The railway that used to run near our Sidney BC hotel

by admin on September 14, 2012

sidney bc hotelFrom 1894 to 1919, the Victoria and Sidney Railway helped sawmilling and agriculture communities grow on the Saanich Peninsula.

Until the Victoria and Sidney Railway was created, farmers had to haul their produce from Sidney to Victoria by oxen down a muddy wagon road. In 1874 an application was made for a charter to build a railway.

In the 21st century, many of the line’s abandoned routes lie beneath the roads and highways that act as the main arteries on the Peninsula.

The railways of the Saanich Peninsula have a great history. According to Darryl E. Muralt of the BC Railway Historical Association:

There were many tales told about the casual method of its operation. It was not unusual for male passengers to dismount at Royal Oak, grab a quick pint at the pub, and race across the field to jump back on board as the train slowly climbed the hill. Stops were made between stations to pick up farmers’ wives going into Victoria with fresh eggs and butter. Trains rarely ran on time, sometimes backed a freight car off the wharf at Sidney, hit a team of horses, or derailed a coach, leaving the passengers to walk to town.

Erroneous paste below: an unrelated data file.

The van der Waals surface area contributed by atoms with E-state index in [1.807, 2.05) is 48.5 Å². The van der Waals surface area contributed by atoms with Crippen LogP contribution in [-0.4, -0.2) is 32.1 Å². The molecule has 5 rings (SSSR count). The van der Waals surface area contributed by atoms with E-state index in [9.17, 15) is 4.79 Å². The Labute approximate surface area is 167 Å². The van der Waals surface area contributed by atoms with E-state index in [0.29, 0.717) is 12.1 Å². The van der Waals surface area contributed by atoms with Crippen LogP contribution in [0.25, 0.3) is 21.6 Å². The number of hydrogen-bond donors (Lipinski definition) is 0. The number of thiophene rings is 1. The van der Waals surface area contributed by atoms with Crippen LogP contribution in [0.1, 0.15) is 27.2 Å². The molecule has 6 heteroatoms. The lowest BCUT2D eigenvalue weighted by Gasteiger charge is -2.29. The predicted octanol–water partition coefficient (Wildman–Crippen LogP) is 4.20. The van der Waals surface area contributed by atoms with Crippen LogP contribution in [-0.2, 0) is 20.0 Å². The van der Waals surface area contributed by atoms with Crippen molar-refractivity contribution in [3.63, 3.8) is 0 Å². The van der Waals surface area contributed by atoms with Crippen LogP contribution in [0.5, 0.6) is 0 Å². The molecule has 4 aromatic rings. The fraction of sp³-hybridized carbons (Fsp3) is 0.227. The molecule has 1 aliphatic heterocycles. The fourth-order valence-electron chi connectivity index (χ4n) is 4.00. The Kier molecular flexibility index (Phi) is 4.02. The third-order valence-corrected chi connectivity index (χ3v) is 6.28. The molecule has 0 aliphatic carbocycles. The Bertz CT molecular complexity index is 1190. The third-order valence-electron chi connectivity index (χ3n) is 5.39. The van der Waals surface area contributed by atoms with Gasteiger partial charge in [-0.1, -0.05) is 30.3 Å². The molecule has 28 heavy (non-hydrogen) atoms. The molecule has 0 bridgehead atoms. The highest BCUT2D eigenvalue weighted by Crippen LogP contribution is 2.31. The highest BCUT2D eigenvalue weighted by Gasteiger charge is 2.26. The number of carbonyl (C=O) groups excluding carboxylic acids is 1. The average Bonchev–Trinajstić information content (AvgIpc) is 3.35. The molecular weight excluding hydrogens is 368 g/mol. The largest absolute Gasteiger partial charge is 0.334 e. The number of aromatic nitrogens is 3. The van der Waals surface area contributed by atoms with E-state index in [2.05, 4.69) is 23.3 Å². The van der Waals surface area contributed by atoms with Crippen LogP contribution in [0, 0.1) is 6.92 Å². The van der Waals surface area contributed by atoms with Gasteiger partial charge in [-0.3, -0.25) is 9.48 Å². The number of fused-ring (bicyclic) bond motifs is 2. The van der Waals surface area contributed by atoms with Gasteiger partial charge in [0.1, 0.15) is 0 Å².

For the 25 years of its existence, the Victoria and Sidney Railway was a main link not only between Victoria and the Saanich Peninsula, but also between Victoria and New Westminster on the mainland. New Westminster, located about 20 kilometers up the Fraser River from the coast, was at that time the main administrative centre of the province, and also the main hub for steamships and river boats that traveled, in stages, up the Fraser River into the interior of British Columbia.

Originally the Victoria terminal for the V & S was near Hillside Avenue, but in 1902 an extension was completed south along what is now Blanshard Street, then west along Fisgard Street to the Victoria Public Market building (situated on the 600-block between Fisgard and Cormorant streets, where the Fisgard Street Parkade is now). This location proved troublesome, partly because the steam locomtiives had to travel right down the middle of Fisgard Street, and in 1910 the station was moved two blocks to the east, to the northwestern corner of Blanshard and Fisgard streets.

In 1913, the B.C. Electric Interurban Railway started service between Victoria & Deep Cove. Two years later the Canadian Northern Pacific (later Canadian National) began a line to Patricia Bay. Too much competition forced the “V and S” Railway to abandon operations in 1919. Much of the original right of way has been obliterated by roads and other developments, but a section still exists along the west side of Beaver and Elk lakes and is a popular trail maintained by CRD Parks.

Today, the old rail lines have largely been obscured by roads and highways, although the railbed does serve a new role as the route for the popular Lochside Trail bike route.

Most people now rely on cars to travel between Victoria and the Saanich Peninsula, as well as public transit. Still, public or easy access transportation can be limited out on the peninsula, so companies like Oceanside Transport are stepping up to help make it easier for visitors to get to Butchart Gardens and other attractions.